Field evidence from the Pilbara and Kaapvaal cratons indicate modern tectonic processes may have been operating at ~3.2Ga, a time also associated with a high density of preserved Archaean impact indicators. Recent work has suggested a causative association between large impacts and tectonic processes for the Hadean. However, the impact flux and spherule beds estimates suggest impactor diameters of < 100km at ca. 3.5Ga, and it is unclear whether such impacts could perturb the global tectonic system. In this work we develop numerical simulations of global tectonism with impacting effects, and simulate the evolution of these models throughout the Archaean for given impact fluxes. We demonstrate that moderate (~70km diameter) impactors are capable of initiating short-lived subduction, and that the system response is sensitive to impactor size, proximity to other impacts, and also lithospheric thickness gradients. Large lithospheric thickness gradients may have first appear at ca. 3.5-3.2Ga as cratonic roots, and we postulate an association between Earth's thermal maturation, cratonic root stability, and the onset of widespread sporadic tectonism driven by the impact flux at this time.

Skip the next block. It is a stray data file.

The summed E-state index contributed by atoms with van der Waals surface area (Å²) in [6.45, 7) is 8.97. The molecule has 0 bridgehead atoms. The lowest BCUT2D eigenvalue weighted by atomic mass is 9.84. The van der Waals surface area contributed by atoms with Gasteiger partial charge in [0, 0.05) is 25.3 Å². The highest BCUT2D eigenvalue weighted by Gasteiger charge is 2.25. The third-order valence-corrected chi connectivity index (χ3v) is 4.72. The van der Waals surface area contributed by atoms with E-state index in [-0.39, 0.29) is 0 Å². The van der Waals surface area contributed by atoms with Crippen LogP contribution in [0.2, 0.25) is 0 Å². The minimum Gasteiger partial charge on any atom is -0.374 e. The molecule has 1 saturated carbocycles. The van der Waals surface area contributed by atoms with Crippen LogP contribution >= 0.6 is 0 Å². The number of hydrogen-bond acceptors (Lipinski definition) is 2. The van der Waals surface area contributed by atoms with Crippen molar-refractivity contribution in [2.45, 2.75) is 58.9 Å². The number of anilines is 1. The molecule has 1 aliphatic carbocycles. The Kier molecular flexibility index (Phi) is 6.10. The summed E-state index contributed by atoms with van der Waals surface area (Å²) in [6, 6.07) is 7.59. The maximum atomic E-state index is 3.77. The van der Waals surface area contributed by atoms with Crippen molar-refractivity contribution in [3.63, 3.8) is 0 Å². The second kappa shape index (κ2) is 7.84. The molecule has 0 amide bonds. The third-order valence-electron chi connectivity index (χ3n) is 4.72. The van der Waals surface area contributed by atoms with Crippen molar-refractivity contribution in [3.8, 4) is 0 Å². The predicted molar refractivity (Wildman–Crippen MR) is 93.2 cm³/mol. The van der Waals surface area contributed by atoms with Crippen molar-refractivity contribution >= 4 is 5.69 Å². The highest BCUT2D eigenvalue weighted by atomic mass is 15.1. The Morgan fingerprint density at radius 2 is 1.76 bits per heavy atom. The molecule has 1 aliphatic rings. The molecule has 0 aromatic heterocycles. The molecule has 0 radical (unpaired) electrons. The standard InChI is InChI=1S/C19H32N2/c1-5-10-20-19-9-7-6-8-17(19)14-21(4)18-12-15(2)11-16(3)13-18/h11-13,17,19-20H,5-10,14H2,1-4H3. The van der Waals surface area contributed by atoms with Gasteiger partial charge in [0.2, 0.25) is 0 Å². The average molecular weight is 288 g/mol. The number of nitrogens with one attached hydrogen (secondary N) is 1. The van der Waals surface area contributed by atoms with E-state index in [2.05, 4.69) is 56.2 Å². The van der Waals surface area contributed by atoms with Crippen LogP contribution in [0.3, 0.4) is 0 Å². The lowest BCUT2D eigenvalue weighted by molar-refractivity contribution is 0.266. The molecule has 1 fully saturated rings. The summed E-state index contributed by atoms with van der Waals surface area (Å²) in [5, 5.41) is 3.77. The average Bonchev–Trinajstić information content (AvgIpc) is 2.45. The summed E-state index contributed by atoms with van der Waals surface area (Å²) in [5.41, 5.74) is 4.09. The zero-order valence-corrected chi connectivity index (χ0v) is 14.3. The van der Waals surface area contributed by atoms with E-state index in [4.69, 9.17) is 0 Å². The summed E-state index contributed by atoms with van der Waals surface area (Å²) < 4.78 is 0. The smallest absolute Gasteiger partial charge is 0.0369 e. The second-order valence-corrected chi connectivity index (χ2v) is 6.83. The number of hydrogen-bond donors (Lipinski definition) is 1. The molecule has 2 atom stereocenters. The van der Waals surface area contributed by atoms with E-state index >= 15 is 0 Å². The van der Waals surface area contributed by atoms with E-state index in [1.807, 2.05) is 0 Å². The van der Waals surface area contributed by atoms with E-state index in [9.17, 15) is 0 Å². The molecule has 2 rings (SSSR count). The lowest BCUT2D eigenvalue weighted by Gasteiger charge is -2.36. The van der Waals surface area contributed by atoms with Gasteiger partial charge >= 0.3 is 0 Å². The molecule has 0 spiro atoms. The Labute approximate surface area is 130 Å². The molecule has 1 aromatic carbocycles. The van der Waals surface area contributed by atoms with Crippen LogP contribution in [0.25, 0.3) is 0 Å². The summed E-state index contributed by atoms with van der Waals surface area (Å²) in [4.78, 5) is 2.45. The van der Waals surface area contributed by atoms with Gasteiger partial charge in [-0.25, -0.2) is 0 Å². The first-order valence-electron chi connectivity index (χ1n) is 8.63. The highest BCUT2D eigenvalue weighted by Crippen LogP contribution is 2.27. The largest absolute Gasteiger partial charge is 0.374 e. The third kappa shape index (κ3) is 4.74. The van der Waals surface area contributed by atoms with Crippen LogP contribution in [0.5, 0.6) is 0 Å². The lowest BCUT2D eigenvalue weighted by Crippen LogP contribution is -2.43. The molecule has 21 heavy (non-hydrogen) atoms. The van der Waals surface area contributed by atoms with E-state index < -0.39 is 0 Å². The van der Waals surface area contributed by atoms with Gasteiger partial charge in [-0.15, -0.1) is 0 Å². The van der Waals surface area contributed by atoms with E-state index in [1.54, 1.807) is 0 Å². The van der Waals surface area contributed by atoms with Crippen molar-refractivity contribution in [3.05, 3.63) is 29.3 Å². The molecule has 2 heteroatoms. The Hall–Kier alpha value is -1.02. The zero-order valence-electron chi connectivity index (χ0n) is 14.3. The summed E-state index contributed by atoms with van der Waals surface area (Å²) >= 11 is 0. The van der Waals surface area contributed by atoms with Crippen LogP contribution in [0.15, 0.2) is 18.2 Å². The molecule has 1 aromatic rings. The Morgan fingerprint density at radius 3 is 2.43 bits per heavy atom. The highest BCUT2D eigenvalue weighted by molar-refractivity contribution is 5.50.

|Publication status||Accepted/In press - Oct 2019|
Bibliographical noteIn proofs
- tectonics, impacting